Producer Joe Medjuck explains how allowing some creative license during character development allowed the team to achieve this: “The characters [are]… certainly not meant to look exactly like the actors: They’re meant to look like the characters, which means they have some resemblance in terms of very basic things. If a character wore glasses, he wore glasses in the cartoon show, but we’ve changed the color of their hair, for example. Peter Venkman doesn’t look like Bill Murray. People probably think that Egon Spengler looks the most like the actor, but that’s probably because he’s got those glasses, which are characteristic. We’ve given him a much different haircut than Harold [Ramis] had in the movie.”
Image source: The Real Ghostbusters animation production cel on fanpop.com
Ramis himself, relays his feeling of surprise when first presented with a character sketch of Spengler’s animated doppelganger, saying, “I was probably most shocked of all, because my character came out blonde!” Dan Aykroyd somewhat begrudgingly admits to his character, Ray Stantz, being penciled up as “the fat one”, but was pleased with the outcome as a whole, describing the artists as having captured all the essence and attitudes of the characters from the motion picture.
An important aspect of writing fiction, particularly the sort that involves fantastical elements, is the need to give the viewer some perspective. This, too, is often achieved through characters. The Ghostbusters already had two geeks, an unbridled bad boy and, later, a spud-shaped ghost, so the next begging inclusion is a Joe Everyman: someone to play Minister of the Viewing Public and bring a voice of reason to the madness of the specter-hunting nuthouse. Dan Aykroyd explains how Winston Zeddemore was introduced to the 1986 cartoon to fill this role: “He was brought in from the outside, was not a Ghostbuster. His reactions are what every man feels.”
Arguably the biggest surprise amongst the cast was Slimer, the onion-headed, team-switching ghost who is depicted as an enemy in the original film, but teams up with the Ghostbusters to fight his own kind in the cartoon series. Whether it was the result of clever voice-casting (Slimer was played by Frank Welker) or of successful character design, he was adored by enough kids to justify his own animated series, a comic (albeit short-lived) published by NOW Comics and even became a mascot for a drink, Hi-C’s green-colored Ecto-Cooler.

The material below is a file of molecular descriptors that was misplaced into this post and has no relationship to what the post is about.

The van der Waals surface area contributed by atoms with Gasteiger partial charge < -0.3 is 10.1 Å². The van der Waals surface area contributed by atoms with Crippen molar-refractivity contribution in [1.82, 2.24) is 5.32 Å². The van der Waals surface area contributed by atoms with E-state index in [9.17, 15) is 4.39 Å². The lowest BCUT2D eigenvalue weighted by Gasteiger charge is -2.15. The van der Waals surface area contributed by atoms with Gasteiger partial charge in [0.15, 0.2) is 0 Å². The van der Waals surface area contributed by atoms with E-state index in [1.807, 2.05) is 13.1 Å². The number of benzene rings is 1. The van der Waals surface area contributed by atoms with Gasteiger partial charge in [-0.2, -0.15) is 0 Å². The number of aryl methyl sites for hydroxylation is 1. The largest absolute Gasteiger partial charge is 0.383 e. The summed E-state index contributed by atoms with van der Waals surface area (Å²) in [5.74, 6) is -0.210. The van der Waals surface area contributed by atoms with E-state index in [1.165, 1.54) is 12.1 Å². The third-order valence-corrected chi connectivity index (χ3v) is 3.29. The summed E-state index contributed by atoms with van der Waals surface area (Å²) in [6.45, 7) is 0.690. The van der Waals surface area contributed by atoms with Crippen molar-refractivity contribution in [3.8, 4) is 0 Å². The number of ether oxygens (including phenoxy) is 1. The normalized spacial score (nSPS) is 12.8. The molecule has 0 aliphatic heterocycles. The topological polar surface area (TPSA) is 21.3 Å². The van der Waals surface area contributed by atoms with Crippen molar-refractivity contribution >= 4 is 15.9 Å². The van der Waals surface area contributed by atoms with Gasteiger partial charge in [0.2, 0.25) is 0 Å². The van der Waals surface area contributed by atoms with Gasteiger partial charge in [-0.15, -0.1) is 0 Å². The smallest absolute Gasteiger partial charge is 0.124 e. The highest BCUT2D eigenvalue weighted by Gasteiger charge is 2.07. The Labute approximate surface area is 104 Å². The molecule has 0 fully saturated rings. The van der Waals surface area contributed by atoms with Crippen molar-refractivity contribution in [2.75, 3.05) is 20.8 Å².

The design of Slimer’s character has undergone numerous changes (not least his appearance in several Ghostbusters computer games), but the basic themes of his green colour, onion shape and untamed teeth have been adhered to in each of his reincarnations. Speaking of reincarnations, Dan Aykroyd has repeatedly made reference to John Belushi when asked about the inspiration behind Slimer’s character: “John sort of had that lust-for-life feeling and appetites for things.”
And while the little hedonistic hunk of ectoplasm may now be unknown to today’s children, there are rumblings of another Ghostbusters movie (GB III?), which might bring the character back to his former glory. But then, there are always rumblings. In today’s crowded movie market, it could take some pretty darn inspiring design work to bring the Ghostbusters concept back to life.
We’d love to hear from animators, cartoonists, illustrators or artists who’ve developed characters for comics, graphic novels or other projects. Have any cartoons from your childhood influenced your own illustration style? Who are your animation heroes? Let us know in the comments below.